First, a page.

Author to criminology

Cesare Lombroso (1835-1909) was very influential to criminology at the end of the nineteenth century. Known as “the father of Criminology”1, he was the author of several publications, although a lot more can be found on Lombroso through the work of others (especially as most of Lombroso’s work was never actually translated from the Italian language it was written in). As commented by Wolfgang: “The ideas, investigations and detailed voluminous analyses of Lombroso have been reviewed so often in criminological literature that it is both unnecessary and impossible to present all of this material…”.

Lombroso looked at biological factors to explain criminal behaviour, and focused on the theory of atavism, which suggests that criminals are distinguished from non-criminals by “the manifestation of multiple physical anomalies, which are of atavistic or degenerative origin”.

 It was Lombroso’s belief that the mentality of these atavistic individuals was also inferior and more primitive, and thus the behaviour of these persons was contrary to the general accepted expectations of civilised society.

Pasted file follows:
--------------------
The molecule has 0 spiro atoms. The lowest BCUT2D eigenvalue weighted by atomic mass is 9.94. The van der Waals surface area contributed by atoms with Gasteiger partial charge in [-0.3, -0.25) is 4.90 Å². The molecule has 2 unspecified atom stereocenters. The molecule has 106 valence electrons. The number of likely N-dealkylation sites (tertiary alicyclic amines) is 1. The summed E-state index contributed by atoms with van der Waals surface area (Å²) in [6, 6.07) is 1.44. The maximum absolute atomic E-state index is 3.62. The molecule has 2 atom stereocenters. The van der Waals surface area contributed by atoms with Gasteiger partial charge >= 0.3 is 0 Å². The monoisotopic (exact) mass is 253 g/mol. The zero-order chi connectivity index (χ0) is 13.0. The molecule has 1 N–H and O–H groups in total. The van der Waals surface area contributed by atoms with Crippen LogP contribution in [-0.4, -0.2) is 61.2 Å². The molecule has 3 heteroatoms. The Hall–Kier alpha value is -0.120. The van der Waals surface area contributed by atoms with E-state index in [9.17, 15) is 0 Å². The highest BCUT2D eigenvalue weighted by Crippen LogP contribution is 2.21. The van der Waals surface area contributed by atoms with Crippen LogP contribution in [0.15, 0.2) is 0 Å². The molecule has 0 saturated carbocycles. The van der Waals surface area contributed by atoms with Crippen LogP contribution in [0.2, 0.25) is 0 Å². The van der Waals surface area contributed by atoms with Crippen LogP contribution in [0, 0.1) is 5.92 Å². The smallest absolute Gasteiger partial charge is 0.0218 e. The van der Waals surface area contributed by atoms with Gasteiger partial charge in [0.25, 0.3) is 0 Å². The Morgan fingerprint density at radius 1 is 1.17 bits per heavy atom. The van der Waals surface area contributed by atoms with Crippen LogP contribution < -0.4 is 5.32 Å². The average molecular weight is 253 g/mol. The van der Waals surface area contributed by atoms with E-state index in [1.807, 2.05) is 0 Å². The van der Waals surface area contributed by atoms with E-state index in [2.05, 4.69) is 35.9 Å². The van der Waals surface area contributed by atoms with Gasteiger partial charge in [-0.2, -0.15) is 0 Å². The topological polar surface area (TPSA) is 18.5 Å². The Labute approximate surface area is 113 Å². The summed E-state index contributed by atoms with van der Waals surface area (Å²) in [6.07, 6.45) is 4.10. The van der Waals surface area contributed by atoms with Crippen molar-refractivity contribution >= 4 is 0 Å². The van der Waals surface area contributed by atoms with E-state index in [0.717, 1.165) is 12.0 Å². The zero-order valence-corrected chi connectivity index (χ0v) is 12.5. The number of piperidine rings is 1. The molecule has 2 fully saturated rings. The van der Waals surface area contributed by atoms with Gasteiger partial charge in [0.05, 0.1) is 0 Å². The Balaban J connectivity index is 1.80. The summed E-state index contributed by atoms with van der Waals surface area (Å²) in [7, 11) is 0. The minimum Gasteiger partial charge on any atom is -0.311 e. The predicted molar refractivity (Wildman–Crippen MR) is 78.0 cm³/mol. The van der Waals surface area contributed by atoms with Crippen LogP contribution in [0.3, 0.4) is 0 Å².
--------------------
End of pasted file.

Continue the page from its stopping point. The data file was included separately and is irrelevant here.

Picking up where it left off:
Taking a positivist approach (the idea that human life can be explained through science), Lombroso aimed to prove his theory by applying statistical data to his investigations.

As dissatisfied with previous investigations of delinquent behaviour due to their abstract methodology, Lombroso believed in the need for first hand observations. 4 He therefore used his medical knowledge (Lombroso had trained in medicine at University) and applied this to studies of Italian Soldiers, and later inmates at Italian prisons, taking cranial measurements, and observing his sample for distinct physical characteristics.

Lombroso proposed that the criminal was a biological ‘throwback’ to an earlier stage of the evolutionary process. He believed the criminal was thus “more primitive and savage than the non-criminal counterpart”. 5 In his infamous book ‘L’Uomo Delinquente’, otherwise known as ‘The Criminal Man’, Lombroso became convinced that the criminal was not just a disparity from the norm, but virtually it’s own species… a subspecies, with certain defining characteristics, including: “… deviation in head size and shape…asymmetry of the face; excessive dimensions of the jaw and cheek bones; eye defects and peculiarities; ears of unusual size… “

He also added that there were certain features distinctly found in the born criminal, such as sensory and functional peculiarities like more insensibility to pain, a lack of moral sense and absence of remorse, and finally (and perhaps most importantly) other manifestations like an excessive use of slang, and extensive body tattooing. 7 Lombroso went onto define certain “types” of criminals, and divided these into three classes.